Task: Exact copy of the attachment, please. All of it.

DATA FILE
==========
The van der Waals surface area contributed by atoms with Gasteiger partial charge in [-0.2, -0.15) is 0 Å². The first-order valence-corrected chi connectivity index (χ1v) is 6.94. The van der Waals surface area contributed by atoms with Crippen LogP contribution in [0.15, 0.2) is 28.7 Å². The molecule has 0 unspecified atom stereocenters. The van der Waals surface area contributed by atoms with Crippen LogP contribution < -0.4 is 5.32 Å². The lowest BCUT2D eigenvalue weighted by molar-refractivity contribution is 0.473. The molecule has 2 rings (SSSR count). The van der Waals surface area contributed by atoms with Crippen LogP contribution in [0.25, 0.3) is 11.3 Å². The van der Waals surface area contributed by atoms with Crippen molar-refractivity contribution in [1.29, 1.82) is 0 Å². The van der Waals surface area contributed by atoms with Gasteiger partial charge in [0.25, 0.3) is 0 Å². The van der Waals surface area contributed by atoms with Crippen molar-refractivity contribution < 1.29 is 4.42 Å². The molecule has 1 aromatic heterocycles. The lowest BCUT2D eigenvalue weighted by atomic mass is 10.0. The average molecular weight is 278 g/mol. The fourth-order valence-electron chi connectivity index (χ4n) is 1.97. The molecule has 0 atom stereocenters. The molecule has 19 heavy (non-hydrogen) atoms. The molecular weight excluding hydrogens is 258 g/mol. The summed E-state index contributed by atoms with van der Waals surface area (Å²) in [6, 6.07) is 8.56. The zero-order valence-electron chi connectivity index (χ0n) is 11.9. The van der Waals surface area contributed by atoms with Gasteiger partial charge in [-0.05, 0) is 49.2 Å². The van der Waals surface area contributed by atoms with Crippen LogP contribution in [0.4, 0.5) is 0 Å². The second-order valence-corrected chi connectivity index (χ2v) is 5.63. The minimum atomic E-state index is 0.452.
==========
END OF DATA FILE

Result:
The van der Waals surface area contributed by atoms with Gasteiger partial charge in [-0.2, -0.15) is 0 Å². The first-order valence-corrected chi connectivity index (χ1v) is 6.94. The van der Waals surface area contributed by atoms with Crippen LogP contribution in [0.15, 0.2) is 28.7 Å². The molecule has 0 unspecified atom stereocenters. The van der Waals surface area contributed by atoms with Crippen LogP contribution < -0.4 is 5.32 Å². The lowest BCUT2D eigenvalue weighted by molar-refractivity contribution is 0.473. The molecule has 2 rings (SSSR count). The van der Waals surface area contributed by atoms with Crippen LogP contribution in [0.25, 0.3) is 11.3 Å². The van der Waals surface area contributed by atoms with Crippen molar-refractivity contribution in [1.29, 1.82) is 0 Å². The van der Waals surface area contributed by atoms with Gasteiger partial charge in [0.25, 0.3) is 0 Å². The van der Waals surface area contributed by atoms with Crippen molar-refractivity contribution < 1.29 is 4.42 Å². The molecule has 1 aromatic heterocycles. The lowest BCUT2D eigenvalue weighted by atomic mass is 10.0. The average molecular weight is 278 g/mol. The fourth-order valence-electron chi connectivity index (χ4n) is 1.97. The molecule has 0 atom stereocenters. The molecule has 19 heavy (non-hydrogen) atoms. The molecular weight excluding hydrogens is 258 g/mol. The summed E-state index contributed by atoms with van der Waals surface area (Å²) in [6, 6.07) is 8.56. The zero-order valence-electron chi connectivity index (χ0n) is 11.9. The van der Waals surface area contributed by atoms with Gasteiger partial charge in [-0.05, 0) is 49.2 Å². The van der Waals surface area contributed by atoms with Crippen LogP contribution in [0.4, 0.5) is 0 Å². The second-order valence-corrected chi connectivity index (χ2v) is 5.63. The minimum atomic E-state index is 0.452.